Adaptive laboratory evolution (ALE) approaches have long been a reliable way for researchers to discover functional mutations in cell populations cultivated for extended periods under well-defined stress conditions. ALE experiments are relatively inexpensive, simple to perform, and allow not only the discovery of adaptive mutations, but also the opportunity to study evolutionary routes by which those mutations are accrued.
While it can be a convenient exercise to recover and catalog a large and potentially interesting set of mutations using ALE approaches, not all changes are causal, and the deconvolution and validation side of the ALE program is often a time-consuming, laborious, and potentially costly affair.
We collaborated with one of our Early Access customers to apply Onyx technology to rapidly rebuild and assess a set of 372 previously collected ALE mutations in E. coli for which individual validation experiments had never previously been performed.
Additionally, because Onyx can do so much more, we expanded the library to test a few additional ideas by way of an extra 620 functional knockouts in the form of deletions, frameshifts, and mobile element insertions.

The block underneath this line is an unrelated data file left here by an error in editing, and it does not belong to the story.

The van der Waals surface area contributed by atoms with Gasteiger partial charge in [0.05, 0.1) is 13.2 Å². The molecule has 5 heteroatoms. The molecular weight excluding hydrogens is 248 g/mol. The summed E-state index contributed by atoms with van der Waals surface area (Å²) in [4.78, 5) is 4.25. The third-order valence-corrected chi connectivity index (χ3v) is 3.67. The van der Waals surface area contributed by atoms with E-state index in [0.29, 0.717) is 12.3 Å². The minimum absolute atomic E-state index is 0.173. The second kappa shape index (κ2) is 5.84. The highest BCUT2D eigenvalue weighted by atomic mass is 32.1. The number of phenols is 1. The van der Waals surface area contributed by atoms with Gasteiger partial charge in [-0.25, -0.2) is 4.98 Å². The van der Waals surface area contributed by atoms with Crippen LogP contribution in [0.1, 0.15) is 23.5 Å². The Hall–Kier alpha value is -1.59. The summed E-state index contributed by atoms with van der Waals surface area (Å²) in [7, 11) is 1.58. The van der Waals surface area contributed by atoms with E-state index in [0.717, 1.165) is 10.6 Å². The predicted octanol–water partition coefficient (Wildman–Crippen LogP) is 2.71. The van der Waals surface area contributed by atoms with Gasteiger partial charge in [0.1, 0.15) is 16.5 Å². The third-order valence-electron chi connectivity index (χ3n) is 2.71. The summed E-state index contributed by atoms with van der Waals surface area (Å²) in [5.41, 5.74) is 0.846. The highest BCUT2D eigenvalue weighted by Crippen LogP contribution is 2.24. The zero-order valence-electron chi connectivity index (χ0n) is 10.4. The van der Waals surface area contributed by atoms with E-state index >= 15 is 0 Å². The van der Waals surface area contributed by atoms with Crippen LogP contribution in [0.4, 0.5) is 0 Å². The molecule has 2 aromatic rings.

Where reconstruction and validation of a few hundred individual ALE mutations was once out of reach, a set of a thousand is now all within a day’s work using Onyx. By cultivating the entire library under conditions identical to the original ALE studies, we were able to quickly validate beneficial mutations by tracking enrichment of the associated barcodes within the population.
Adaptive evolution mimics the processes that occur naturally in microbial populations, allowing us to study phenomena such as development of antibiotic resistance in bacteria. In another example of using the Onyx technology to facilitate ALE studies, our collaborators at the VIB-KU Leuven Center for Microbiology in Belgium were interested in elucidating the mechanisms behind bacterial persistence. The results were published in Molecular Biology and Evolution.
Bacterial populations were evolved and forced through varying bottleneck sizes. The Onyx technology was used to create a comprehensive pool of genetically diverse mutants from a library of 4,128 annotated loci and 87 ncRNA knockouts, which was then narrowed down by selection. Sequencing of evolved populations and knockout libraries after selection suggested different evolutionary routes and revealed genes involved in persistence, including previously known and novel targets.